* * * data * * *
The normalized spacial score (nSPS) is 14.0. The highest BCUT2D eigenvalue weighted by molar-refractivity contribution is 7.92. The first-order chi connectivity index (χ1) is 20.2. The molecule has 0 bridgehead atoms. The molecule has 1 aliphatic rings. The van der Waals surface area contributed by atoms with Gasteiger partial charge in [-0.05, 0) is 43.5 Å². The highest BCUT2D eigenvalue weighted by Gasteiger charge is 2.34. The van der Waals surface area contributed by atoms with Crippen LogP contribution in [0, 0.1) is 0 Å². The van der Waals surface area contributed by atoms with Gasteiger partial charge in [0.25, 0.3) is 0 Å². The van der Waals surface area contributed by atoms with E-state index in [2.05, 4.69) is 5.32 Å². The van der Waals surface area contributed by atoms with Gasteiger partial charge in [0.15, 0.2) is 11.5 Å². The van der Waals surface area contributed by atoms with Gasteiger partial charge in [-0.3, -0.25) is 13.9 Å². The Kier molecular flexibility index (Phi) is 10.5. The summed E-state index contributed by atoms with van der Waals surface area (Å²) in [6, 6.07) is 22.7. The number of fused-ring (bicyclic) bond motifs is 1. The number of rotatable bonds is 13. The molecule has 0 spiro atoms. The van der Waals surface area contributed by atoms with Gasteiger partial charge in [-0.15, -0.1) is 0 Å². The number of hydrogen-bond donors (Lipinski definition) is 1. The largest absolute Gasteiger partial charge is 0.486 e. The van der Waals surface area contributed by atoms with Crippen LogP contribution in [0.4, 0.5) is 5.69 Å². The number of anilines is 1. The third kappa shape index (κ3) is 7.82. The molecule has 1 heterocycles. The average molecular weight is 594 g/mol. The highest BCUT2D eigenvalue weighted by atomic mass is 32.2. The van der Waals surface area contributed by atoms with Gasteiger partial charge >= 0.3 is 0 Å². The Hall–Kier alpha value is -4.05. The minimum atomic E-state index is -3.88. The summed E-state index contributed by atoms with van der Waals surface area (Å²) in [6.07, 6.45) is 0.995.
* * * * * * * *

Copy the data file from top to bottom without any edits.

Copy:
The normalized spacial score (nSPS) is 14.0. The highest BCUT2D eigenvalue weighted by molar-refractivity contribution is 7.92. The first-order chi connectivity index (χ1) is 20.2. The molecule has 0 bridgehead atoms. The molecule has 1 aliphatic rings. The van der Waals surface area contributed by atoms with Gasteiger partial charge in [-0.05, 0) is 43.5 Å². The highest BCUT2D eigenvalue weighted by Gasteiger charge is 2.34. The van der Waals surface area contributed by atoms with Crippen LogP contribution in [0, 0.1) is 0 Å². The van der Waals surface area contributed by atoms with Gasteiger partial charge in [0.25, 0.3) is 0 Å². The van der Waals surface area contributed by atoms with E-state index in [2.05, 4.69) is 5.32 Å². The van der Waals surface area contributed by atoms with Gasteiger partial charge in [0.15, 0.2) is 11.5 Å². The van der Waals surface area contributed by atoms with Gasteiger partial charge in [-0.3, -0.25) is 13.9 Å². The Kier molecular flexibility index (Phi) is 10.5. The summed E-state index contributed by atoms with van der Waals surface area (Å²) in [6, 6.07) is 22.7. The number of fused-ring (bicyclic) bond motifs is 1. The number of rotatable bonds is 13. The molecule has 0 spiro atoms. The van der Waals surface area contributed by atoms with Gasteiger partial charge in [-0.15, -0.1) is 0 Å². The number of hydrogen-bond donors (Lipinski definition) is 1. The largest absolute Gasteiger partial charge is 0.486 e. The van der Waals surface area contributed by atoms with Crippen LogP contribution in [0.4, 0.5) is 5.69 Å². The number of anilines is 1. The third kappa shape index (κ3) is 7.82. The molecule has 1 heterocycles. The average molecular weight is 594 g/mol. The highest BCUT2D eigenvalue weighted by atomic mass is 32.2. The van der Waals surface area contributed by atoms with Gasteiger partial charge >= 0.3 is 0 Å². The Hall–Kier alpha value is -4.05. The minimum atomic E-state index is -3.88. The summed E-state index contributed by atoms with van der Waals surface area (Å²) in [6.07, 6.45) is 0.995.